Emmett’s inner citadel also serves as an allegory for national responses to Covid-19. Indeed, physical isolation measures such as the closing of borders and travel restrictions may have been necessary, but a total solipsistic turn inward will not ultimately help any country (developed or developing), especially with regard to diplomatic engagement, sharing vaccine technology and supplies, and cooperation on virus-related research. Even though quarantines and lockdowns proved effective and crucial to curb the spread of the virus, protecting both individuals and the community, they left many in our society vulnerable. It is touching to reflect in hindsight on how many local mutual aid groups mushroomed in response to the pandemic.
The film also forces us to contend with the very ways in which our humanity is so fragile, our drive for self-preservation so primal and lacking dignity, often so instinctive and yet also so at odds with instinct. A nail-biting moment of body horror to mirror the first film’s squelching nail-in-foot shot occurs when Marcus’ foot gets caught in a bear trap. Marcus (Noah Jupe) howls in pain and Evelyn begs Marcus to be quiet; but later she too screams when she is stabbed in the leg by a monster. In moments of crisis and acute distress, people can react in unpredictable ways, even going against their own self-interest. In her book The Body in Pain, Elaine Scarry writes about how pain is dehumanizing—it undoes and unmakes us. It makes it so that we cannot think for or about others. And it is conversely the better angels of our nature that make it so that we do.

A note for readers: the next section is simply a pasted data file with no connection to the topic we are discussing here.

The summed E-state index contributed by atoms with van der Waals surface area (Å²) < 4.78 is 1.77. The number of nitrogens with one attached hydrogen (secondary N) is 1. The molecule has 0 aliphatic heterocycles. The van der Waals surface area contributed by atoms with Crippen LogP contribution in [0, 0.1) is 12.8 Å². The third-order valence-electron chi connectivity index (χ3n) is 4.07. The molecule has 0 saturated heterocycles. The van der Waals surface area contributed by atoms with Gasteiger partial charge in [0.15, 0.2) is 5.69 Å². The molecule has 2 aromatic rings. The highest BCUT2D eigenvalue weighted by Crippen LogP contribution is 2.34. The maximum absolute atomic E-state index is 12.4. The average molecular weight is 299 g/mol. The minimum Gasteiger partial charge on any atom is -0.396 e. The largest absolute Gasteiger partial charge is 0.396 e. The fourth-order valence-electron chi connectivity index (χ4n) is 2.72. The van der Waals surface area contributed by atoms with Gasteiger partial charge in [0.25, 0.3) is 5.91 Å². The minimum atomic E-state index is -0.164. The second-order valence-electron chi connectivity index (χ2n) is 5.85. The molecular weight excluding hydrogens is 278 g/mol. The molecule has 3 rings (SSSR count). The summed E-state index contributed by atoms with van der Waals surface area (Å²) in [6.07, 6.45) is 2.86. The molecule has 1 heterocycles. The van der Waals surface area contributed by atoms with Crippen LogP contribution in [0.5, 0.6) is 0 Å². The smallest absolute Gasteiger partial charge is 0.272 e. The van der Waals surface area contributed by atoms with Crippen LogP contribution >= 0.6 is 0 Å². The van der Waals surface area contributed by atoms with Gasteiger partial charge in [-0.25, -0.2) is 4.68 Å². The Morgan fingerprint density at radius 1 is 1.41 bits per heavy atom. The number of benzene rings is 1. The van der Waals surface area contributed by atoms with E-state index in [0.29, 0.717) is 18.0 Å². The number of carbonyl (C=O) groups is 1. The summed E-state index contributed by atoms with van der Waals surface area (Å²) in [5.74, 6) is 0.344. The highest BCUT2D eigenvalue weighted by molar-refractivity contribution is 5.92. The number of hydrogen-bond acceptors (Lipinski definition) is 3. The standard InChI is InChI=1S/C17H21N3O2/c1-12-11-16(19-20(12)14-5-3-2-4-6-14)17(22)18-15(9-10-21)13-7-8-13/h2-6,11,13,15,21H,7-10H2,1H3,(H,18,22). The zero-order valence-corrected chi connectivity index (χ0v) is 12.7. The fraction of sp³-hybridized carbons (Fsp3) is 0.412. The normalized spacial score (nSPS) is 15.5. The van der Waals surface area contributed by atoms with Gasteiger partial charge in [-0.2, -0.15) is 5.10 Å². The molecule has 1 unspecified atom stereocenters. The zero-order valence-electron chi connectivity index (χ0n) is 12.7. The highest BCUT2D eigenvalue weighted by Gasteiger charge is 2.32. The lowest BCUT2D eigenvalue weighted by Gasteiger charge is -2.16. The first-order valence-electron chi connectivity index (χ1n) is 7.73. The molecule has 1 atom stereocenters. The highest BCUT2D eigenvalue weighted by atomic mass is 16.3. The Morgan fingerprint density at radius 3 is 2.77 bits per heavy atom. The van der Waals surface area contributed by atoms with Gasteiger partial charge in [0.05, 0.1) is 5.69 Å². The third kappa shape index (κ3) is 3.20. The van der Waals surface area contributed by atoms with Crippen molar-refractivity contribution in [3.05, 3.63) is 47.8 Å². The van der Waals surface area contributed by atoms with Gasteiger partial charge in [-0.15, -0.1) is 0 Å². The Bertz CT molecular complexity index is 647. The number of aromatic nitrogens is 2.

In one of the film’s most painful scenes, Marcus ventures out of the safe zone and, in his curiosity, accidentally causes a ruckus, leading him to flee from a monster into the airtight furnace with his infant brother and an almost empty oxygen tank. I felt robbed of air myself, imagining what I would do in his place, feeling morally challenged, privately horrified to feel myself compelled one way or another. I tried to hold my breath for as long as the characters on screen did, as the baby’s cries filled the theater. It was no good; I took a breath. How do we judge others for acting under moments of great stress, in the face of encroaching death—others’ and our own? After a year of global duress and death, of local shortages of supplies and resources, of nurses and doctors breaking down from having to decide who gets oxygen tanks and ventilators even as their own lives are at risk, these questions felt heavier for their closeness to reality rather than their being couched in fantasy.